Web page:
One of the things that's missing from my writing is emotion, and I know it. I'm always trying to correct that by looking for ways to add emotion to my writing, but I rarely find them. The truth is that ninety nine percent of the time the only emotions I feel are some variation on joy, gratitude, and excitement. I don't have bad days, even when "bad" things happen to me.
I remember when I broke up with my last girlfriend. I was standing in the airport, about to leave for Tokyo, and she called. We talked for about ten minutes, agreed there was no way forward, and I boarded my plane. I loved her, had thought that she might be the one, and had no bad feelings towards her at all. But I wasn't really sad, because I felt as though we'd given it an honest shot and that we were doing what was best for both of us.
Two days ago Lucia and I broke up. Broke up is an overstatement, actually, since we weren't really ever dating. But there were a few weeks where we envisioned some sort of future together, and I was intoxicated by it.
As someone who rarely allows reality to get in his way, the distance and divergent and chaotic schedules didn't phase me. I'd found someone I really liked, and despite having little basis to believe that it would last, I poured myself into it emotionally. I do that, sometimes. I count on myself to be able to rebound from anything, so I put myself into situations where I may get hurt, physically, emotionally, or financially.
Most of what we do is subconscious, driven by our habits. The rest is conscious, primarily driven by our principles. In addition to dictating our conscious actions, principles also guide which habits we decide to create.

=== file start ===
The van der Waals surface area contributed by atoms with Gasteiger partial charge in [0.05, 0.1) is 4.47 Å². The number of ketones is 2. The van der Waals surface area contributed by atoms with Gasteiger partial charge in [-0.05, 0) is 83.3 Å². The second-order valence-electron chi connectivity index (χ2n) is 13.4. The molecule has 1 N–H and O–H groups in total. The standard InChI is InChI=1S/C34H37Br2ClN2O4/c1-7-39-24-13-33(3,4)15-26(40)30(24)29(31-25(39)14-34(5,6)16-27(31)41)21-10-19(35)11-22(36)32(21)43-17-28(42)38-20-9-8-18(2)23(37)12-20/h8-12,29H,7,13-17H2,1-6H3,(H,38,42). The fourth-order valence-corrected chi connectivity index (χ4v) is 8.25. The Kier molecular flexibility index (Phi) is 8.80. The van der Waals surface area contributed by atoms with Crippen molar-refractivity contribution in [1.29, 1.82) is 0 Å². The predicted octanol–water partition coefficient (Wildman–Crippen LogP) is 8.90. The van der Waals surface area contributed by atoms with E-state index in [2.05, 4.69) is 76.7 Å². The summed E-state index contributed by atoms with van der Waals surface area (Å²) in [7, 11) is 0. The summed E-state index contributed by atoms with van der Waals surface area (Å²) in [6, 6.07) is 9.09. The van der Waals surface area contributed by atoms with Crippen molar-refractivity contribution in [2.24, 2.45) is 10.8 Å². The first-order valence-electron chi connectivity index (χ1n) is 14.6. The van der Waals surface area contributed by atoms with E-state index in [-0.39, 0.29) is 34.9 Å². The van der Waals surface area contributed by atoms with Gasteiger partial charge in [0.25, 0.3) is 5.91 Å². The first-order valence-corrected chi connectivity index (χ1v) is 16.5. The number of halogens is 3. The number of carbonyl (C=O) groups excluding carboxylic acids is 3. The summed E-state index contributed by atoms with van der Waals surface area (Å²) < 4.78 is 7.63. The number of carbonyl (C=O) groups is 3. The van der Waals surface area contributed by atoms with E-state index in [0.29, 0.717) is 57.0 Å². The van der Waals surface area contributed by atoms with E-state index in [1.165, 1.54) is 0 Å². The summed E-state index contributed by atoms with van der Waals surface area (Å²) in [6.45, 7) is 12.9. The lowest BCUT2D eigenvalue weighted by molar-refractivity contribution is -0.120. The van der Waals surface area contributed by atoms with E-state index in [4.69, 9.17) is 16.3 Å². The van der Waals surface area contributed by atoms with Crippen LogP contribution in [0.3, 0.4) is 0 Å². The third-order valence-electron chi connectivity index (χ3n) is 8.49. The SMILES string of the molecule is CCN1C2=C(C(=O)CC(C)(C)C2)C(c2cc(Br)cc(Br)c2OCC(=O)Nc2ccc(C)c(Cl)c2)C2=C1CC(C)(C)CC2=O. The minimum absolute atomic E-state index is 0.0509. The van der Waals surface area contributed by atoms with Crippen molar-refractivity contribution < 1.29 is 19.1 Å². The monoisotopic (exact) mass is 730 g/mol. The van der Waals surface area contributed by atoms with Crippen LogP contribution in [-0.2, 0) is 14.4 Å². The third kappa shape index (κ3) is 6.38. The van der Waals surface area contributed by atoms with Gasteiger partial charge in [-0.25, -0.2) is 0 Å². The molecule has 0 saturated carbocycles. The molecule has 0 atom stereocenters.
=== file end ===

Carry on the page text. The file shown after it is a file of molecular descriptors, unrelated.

If we want to improve ourselves and become more effective, our habits and principles are the places we can get the most leverage. A good habit like eating healthy can affect nearly every aspect of our lives, just as a principle like always telling the truth can improve our relationships and lower our mental load.
Just as I don't think there's a universal set of habits that's right for everyone, I don't think there is a set of principles that's right for everyone. Even so, it's always interesting to hear what others' principles and habits are, to use as inspiration for creating our own.
I follow my principles very closely, but not completely. Sometimes a situation calls for deviation, and other times I simply fail to stick to my principles. The former is okay, but the latter is something I try to minimize. With that in mind, here are four of my own.